There are two main types of headstone installation methods used by Stone Masons and which are recognised by NAMM (The Assocation of Memorial Masons) under the Health and Saftey regulation BS8415. These are the Monolith Method or the Dowel or Ground Anchor Fixing Method.
I prefer to use the Monolith Method where the headstone is set directly into the ground and does not need a ground anchor. At least a 1/4 to 1/3 of the total length of the headstone should be buried below the ground. Small headstones should be buried by more than a third (325mm) below ground and it is a good idea to wait at least 12 months to let the ground settle and become more compact allowing the grave to sink.
I like the Monolith Method as its traditional, looks graceful and is easy to maintain. There is also no restriction on height and its cheaper and more stable. It is also easier to straighten if the headstone begins to lean. However, some cemetries in the UK prefer the Dowel Method as they are worried that some Stone Masons will not bury the headstone deeper enough and that they will therefore not be secure or safe.
Dowel or Ground Fixing Method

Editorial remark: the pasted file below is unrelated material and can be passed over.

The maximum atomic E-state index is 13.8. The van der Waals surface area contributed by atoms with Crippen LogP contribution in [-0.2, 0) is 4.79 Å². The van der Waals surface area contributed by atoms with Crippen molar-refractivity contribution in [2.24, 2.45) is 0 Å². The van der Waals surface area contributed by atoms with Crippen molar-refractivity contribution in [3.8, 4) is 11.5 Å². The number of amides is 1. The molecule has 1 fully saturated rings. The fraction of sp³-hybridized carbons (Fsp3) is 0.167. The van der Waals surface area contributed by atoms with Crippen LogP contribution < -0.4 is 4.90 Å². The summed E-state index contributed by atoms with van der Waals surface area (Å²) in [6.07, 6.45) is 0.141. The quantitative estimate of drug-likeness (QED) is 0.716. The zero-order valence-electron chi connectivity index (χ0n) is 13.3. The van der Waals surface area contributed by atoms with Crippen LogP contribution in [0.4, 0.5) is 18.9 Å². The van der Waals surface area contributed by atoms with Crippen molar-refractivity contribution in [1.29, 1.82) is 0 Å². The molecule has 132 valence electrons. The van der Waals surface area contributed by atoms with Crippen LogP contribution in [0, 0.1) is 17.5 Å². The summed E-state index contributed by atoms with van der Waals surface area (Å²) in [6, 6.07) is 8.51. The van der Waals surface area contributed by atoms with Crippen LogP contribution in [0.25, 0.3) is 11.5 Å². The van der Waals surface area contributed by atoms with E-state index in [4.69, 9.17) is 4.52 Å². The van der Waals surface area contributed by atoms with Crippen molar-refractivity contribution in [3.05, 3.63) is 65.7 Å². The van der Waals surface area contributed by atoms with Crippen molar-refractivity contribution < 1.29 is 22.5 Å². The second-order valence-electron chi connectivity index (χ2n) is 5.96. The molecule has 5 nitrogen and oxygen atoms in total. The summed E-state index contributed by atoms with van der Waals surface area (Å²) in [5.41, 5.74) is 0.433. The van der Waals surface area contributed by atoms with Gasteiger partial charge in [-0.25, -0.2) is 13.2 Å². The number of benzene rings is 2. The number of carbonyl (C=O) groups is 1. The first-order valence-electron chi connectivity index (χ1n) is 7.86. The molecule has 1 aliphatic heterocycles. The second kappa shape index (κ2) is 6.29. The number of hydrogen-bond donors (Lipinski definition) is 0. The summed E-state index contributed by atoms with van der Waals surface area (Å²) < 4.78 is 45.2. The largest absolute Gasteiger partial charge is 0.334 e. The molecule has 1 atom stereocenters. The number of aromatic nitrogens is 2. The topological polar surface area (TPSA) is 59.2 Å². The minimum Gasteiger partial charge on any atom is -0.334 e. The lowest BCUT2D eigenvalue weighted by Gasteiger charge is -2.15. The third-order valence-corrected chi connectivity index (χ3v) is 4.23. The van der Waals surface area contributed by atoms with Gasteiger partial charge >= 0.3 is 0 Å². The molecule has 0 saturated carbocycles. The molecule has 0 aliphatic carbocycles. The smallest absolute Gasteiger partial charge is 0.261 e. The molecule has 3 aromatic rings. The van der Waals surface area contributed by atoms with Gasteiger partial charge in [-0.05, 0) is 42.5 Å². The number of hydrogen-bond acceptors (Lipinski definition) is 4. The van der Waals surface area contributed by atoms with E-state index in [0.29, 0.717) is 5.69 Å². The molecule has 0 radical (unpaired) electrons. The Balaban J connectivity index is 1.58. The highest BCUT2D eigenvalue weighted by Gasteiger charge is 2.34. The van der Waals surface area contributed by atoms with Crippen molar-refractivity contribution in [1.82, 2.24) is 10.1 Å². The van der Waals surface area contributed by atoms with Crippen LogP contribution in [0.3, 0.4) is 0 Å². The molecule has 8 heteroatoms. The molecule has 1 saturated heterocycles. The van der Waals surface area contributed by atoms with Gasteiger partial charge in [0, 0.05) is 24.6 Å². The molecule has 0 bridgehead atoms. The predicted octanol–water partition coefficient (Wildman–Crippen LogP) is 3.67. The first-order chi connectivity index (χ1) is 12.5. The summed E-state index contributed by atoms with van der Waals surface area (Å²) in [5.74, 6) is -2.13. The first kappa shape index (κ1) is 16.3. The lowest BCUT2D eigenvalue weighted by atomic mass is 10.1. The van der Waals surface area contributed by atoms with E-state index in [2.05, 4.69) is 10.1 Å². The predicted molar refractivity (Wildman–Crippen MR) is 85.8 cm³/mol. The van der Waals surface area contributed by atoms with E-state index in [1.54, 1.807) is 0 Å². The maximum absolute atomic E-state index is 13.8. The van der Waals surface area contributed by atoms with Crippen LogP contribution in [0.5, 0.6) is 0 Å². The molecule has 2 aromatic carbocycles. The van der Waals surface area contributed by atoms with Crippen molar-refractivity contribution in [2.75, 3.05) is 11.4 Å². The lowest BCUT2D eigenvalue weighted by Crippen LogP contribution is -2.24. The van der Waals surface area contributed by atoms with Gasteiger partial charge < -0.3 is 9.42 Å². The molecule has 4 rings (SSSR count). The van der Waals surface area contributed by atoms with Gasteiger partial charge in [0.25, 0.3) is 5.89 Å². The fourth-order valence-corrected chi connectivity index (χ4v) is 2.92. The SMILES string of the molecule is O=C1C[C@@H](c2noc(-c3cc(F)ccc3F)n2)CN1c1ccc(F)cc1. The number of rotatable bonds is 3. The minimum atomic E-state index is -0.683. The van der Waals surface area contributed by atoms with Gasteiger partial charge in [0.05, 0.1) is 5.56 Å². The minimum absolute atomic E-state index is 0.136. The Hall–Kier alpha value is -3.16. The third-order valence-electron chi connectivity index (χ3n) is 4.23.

The Dowel or Ground Fixing Method is when the headstone is fixed with stainless steel dowels to a base of the same material. This is then fixed into a concrete base or shoe. There is a ground anchor which is a long metal rod used to connect the gravestone to the ground between 12 inches to 24 inches deep and a 1/3 of the gravestone should be below ground.
This method complies with most cemetery regulations in the UK but there is a height restriction of three feet. It can look unslightly and if it leans, it is difficult to straighten. It is also more expensive than the Monolith Method.
I do not install the headstones that I make but will speak to the cemetery about the design and dimensions and help you with the application and check on installation requirements. I will also arrange with the cemetery for a recommended NAMM Stone Mason to install the headstone for you.
NAMM Code of Working Practice 2019